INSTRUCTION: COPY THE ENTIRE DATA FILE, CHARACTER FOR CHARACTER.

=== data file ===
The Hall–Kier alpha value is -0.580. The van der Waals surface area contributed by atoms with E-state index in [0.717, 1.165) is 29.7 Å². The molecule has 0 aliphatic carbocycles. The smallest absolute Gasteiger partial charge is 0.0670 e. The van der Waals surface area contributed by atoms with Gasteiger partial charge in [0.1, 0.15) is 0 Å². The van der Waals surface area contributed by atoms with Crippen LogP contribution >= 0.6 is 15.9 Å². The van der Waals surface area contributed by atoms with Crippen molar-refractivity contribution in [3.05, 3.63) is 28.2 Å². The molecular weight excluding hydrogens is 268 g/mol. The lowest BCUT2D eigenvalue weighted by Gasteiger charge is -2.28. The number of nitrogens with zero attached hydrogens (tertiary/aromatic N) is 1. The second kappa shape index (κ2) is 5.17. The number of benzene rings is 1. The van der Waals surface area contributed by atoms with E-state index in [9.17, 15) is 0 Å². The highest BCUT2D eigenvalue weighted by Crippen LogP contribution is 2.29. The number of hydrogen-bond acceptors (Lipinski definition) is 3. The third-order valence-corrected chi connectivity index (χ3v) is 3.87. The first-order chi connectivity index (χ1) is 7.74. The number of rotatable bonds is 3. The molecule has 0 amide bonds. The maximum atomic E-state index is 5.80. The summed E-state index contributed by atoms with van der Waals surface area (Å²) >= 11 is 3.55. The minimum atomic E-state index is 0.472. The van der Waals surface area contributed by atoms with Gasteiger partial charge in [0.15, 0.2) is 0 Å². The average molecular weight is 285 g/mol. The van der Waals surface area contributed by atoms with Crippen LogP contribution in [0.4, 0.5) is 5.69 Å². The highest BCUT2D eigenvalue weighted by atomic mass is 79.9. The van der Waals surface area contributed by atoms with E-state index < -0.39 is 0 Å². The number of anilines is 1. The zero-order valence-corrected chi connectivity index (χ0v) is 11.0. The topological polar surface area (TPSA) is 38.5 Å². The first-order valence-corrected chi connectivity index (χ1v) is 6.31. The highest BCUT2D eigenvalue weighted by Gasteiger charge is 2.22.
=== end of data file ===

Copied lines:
The Hall–Kier alpha value is -0.580. The van der Waals surface area contributed by atoms with E-state index in [0.717, 1.165) is 29.7 Å². The molecule has 0 aliphatic carbocycles. The smallest absolute Gasteiger partial charge is 0.0670 e. The van der Waals surface area contributed by atoms with Gasteiger partial charge in [0.1, 0.15) is 0 Å². The van der Waals surface area contributed by atoms with Crippen LogP contribution >= 0.6 is 15.9 Å². The van der Waals surface area contributed by atoms with Crippen molar-refractivity contribution in [3.05, 3.63) is 28.2 Å². The molecular weight excluding hydrogens is 268 g/mol. The lowest BCUT2D eigenvalue weighted by Gasteiger charge is -2.28. The number of nitrogens with zero attached hydrogens (tertiary/aromatic N) is 1. The second kappa shape index (κ2) is 5.17. The number of benzene rings is 1. The van der Waals surface area contributed by atoms with E-state index in [9.17, 15) is 0 Å². The highest BCUT2D eigenvalue weighted by Crippen LogP contribution is 2.29. The number of hydrogen-bond acceptors (Lipinski definition) is 3. The third-order valence-corrected chi connectivity index (χ3v) is 3.87. The first-order chi connectivity index (χ1) is 7.74. The number of rotatable bonds is 3. The molecule has 0 amide bonds. The maximum atomic E-state index is 5.80. The summed E-state index contributed by atoms with van der Waals surface area (Å²) >= 11 is 3.55. The minimum atomic E-state index is 0.472. The van der Waals surface area contributed by atoms with Gasteiger partial charge in [0.15, 0.2) is 0 Å². The average molecular weight is 285 g/mol. The van der Waals surface area contributed by atoms with Crippen LogP contribution in [0.4, 0.5) is 5.69 Å². The highest BCUT2D eigenvalue weighted by atomic mass is 79.9. The van der Waals surface area contributed by atoms with E-state index < -0.39 is 0 Å². The number of anilines is 1. The zero-order valence-corrected chi connectivity index (χ0v) is 11.0. The topological polar surface area (TPSA) is 38.5 Å². The first-order valence-corrected chi connectivity index (χ1v) is 6.31. The highest BCUT2D eigenvalue weighted by Gasteiger charge is 2.22.